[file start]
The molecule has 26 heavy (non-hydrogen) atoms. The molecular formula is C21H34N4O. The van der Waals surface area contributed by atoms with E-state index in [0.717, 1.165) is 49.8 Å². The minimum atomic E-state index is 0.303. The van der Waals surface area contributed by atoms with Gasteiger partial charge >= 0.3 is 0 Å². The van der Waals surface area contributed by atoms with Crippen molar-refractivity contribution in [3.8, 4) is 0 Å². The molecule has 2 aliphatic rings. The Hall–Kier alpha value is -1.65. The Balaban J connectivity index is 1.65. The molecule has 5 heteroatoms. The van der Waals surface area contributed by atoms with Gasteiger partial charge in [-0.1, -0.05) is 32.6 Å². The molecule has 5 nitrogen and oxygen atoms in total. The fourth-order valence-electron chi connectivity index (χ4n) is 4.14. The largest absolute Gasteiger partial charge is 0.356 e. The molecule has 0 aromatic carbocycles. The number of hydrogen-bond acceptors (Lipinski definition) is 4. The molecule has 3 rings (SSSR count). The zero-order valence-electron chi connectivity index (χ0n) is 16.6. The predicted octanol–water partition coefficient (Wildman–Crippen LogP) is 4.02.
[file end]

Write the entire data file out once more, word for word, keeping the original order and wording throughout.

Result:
The molecule has 26 heavy (non-hydrogen) atoms. The molecular formula is C21H34N4O. The van der Waals surface area contributed by atoms with E-state index in [0.717, 1.165) is 49.8 Å². The minimum atomic E-state index is 0.303. The van der Waals surface area contributed by atoms with Gasteiger partial charge >= 0.3 is 0 Å². The van der Waals surface area contributed by atoms with Crippen molar-refractivity contribution in [3.8, 4) is 0 Å². The molecule has 2 aliphatic rings. The Hall–Kier alpha value is -1.65. The Balaban J connectivity index is 1.65. The molecule has 5 heteroatoms. The van der Waals surface area contributed by atoms with Gasteiger partial charge in [-0.1, -0.05) is 32.6 Å². The molecule has 5 nitrogen and oxygen atoms in total. The fourth-order valence-electron chi connectivity index (χ4n) is 4.14. The largest absolute Gasteiger partial charge is 0.356 e. The molecule has 0 aromatic carbocycles. The number of hydrogen-bond acceptors (Lipinski definition) is 4. The molecule has 3 rings (SSSR count). The zero-order valence-electron chi connectivity index (χ0n) is 16.6. The predicted octanol–water partition coefficient (Wildman–Crippen LogP) is 4.02.